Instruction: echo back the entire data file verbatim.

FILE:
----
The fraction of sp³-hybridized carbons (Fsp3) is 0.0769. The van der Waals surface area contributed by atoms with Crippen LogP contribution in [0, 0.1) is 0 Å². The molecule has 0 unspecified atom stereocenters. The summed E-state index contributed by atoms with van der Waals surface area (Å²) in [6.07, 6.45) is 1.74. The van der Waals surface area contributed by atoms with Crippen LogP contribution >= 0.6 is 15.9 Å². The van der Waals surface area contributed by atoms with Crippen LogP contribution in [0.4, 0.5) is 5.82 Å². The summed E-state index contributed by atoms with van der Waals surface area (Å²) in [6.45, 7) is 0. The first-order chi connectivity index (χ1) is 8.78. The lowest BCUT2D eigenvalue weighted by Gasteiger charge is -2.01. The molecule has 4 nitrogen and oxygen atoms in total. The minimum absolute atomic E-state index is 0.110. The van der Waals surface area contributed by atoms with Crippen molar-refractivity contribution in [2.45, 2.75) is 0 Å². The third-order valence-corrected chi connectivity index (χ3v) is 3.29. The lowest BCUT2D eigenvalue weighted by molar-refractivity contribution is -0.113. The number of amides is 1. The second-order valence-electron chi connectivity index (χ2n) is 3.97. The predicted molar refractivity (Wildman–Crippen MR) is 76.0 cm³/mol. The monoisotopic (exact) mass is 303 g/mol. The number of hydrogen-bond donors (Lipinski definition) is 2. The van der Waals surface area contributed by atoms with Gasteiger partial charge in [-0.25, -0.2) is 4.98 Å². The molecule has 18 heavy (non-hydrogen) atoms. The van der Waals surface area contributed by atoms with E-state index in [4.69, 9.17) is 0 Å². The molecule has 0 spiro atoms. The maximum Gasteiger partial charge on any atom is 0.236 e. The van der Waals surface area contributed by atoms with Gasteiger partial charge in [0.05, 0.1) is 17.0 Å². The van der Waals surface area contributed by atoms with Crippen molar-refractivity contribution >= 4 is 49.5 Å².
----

The fraction of sp³-hybridized carbons (Fsp3) is 0.0769. The van der Waals surface area contributed by atoms with Crippen LogP contribution in [0, 0.1) is 0 Å². The molecule has 0 unspecified atom stereocenters. The summed E-state index contributed by atoms with van der Waals surface area (Å²) in [6.07, 6.45) is 1.74. The van der Waals surface area contributed by atoms with Crippen LogP contribution >= 0.6 is 15.9 Å². The van der Waals surface area contributed by atoms with Crippen LogP contribution in [0.4, 0.5) is 5.82 Å². The summed E-state index contributed by atoms with van der Waals surface area (Å²) in [6.45, 7) is 0. The first-order chi connectivity index (χ1) is 8.78. The lowest BCUT2D eigenvalue weighted by Gasteiger charge is -2.01. The molecule has 4 nitrogen and oxygen atoms in total. The minimum absolute atomic E-state index is 0.110. The van der Waals surface area contributed by atoms with Crippen molar-refractivity contribution in [2.45, 2.75) is 0 Å². The third-order valence-corrected chi connectivity index (χ3v) is 3.29. The lowest BCUT2D eigenvalue weighted by molar-refractivity contribution is -0.113. The number of amides is 1. The second-order valence-electron chi connectivity index (χ2n) is 3.97. The predicted molar refractivity (Wildman–Crippen MR) is 76.0 cm³/mol. The monoisotopic (exact) mass is 303 g/mol. The number of hydrogen-bond donors (Lipinski definition) is 2. The van der Waals surface area contributed by atoms with Gasteiger partial charge in [-0.25, -0.2) is 4.98 Å². The molecule has 18 heavy (non-hydrogen) atoms. The van der Waals surface area contributed by atoms with E-state index in [4.69, 9.17) is 0 Å². The molecule has 0 spiro atoms. The maximum Gasteiger partial charge on any atom is 0.236 e. The van der Waals surface area contributed by atoms with Gasteiger partial charge in [0.05, 0.1) is 17.0 Å². The van der Waals surface area contributed by atoms with Crippen molar-refractivity contribution >= 4 is 49.5 Å².